Adoption Beat

September 10, 2009

God Bless McClatchy Newspapers!

Filed under: Uncategorized — adoptionbeat @ 10:33 pm
Tags: ,

Disclaimer: Although I try to keep myself out of my blogs about media coverage of adoption, my interest is rooted in extensive knowledge of the social phenomenon so it is hard to withhold examples from my experience. I find that this is one of those occasions when I cannot take the reporter out of the story.

Those of us who have lamented inadequate, even misleading, coverage of adoption by the nation’s news media are beside ourselves with joy at the rash of recently published insightful articles.

We are no longer prophets wailing in the wilderness.

John Rosemond, a psychologist, and McClatchy columnist exposes “attachment” disorders for what they are – a malady designed to tap the bank accounts of well-heeled adoptive parents rather than an attempt to actually do something to benefit adopted children. In fact, there are some who have sought to extend this kind of “help” to adopted adults as well.

Read his column here:

The science is sloppy but effectively preys on people who are already insecure and unprepared for reality. Whenever I read about some of the bizarre therapies that are employed to help adoptees bond with their adoptive families – including a birthing simulation that has resulted in at least one child dying from the procedure – I am appalled not only by the ignorance of some parents but also what might be termed criminal exploitation of these folks by so-called professionals. And I fail to understand how any state board could license someone to practice this kind of voodoo!

Rosemond calls a spade a spade and he acknowledges that health care, including mental health care is an entrepreneurial exercise in which members of the “helping” professions can exploit the reverence we assign to anyone in health care by leading us down a primrose path under the guise of helping us.

Kudos to Rosemond for speaking out. There will be no shortage of practitioners who will vilify him for this. And Kudos to McClatchy for publishing his viewpoint. There are triad members who could benefit from counseling to resolve anger issues and to put the experience in perspective. Regardless of how an adoption situation came about, at some point, those injured by it need to pick themselves up and move on. The kind of psuedo-scientific approach that Rosemond decries is not a positive contribution to the situation.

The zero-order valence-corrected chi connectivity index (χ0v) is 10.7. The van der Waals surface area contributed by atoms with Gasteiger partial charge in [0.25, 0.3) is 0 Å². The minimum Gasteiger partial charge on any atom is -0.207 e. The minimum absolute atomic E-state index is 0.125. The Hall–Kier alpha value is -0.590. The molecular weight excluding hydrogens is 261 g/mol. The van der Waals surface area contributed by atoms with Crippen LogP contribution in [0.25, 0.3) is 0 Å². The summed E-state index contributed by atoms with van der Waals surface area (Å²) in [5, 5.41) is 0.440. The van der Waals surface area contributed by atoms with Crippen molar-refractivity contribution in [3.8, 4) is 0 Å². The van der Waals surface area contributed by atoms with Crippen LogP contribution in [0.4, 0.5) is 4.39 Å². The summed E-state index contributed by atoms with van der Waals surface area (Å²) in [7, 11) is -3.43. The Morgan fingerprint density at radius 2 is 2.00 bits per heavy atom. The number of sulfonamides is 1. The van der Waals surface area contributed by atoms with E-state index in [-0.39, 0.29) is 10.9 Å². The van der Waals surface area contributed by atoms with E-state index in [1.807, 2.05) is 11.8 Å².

This kind of professional malpractice occurs because those party to adoption are particularly vulnerable. Whether you are (1) a mother who was shamed, coerced or tricked into surrendering a child to adoption, or who truly made a decision in what seemed to be the child’s best interests, or (2) an adoptive parent frustrated by an inability to reproduce the old-fashioned way or (3) an adoptee with perfectly logical but unanswered questions about your origins – you represent a gold mine to an unscrupulous practitioner.

Decades after surrendering a child to adoption, most women deal daily with regret, shame, and deep sadness. They grieve the loss of their child. Regardless of how uncomfortable it makes us to think about it, a family cannot be created through adoption until another family is destroyed by it. Sometimes, that may be in the best interests of the child. But, in most instances, the child can never know with any certainty that this is the case because the facts of their adoption are hidden.

Couples who have love to give and want a child truly suffer from infertility. For anyone who longs to hold their own child in their harms and provide love and care and watch that child grow into an independent person, not being able to conceive is a terrible disappointment. The overwhelming majority of these couples, understandably, come to adoption as a last resort. A fact that is not lost on a reasonably intelligent adoptee, even when they know that their adoptive parents love them. Adult adoptees can deal with this reality. Teen adoptees may anguish over it.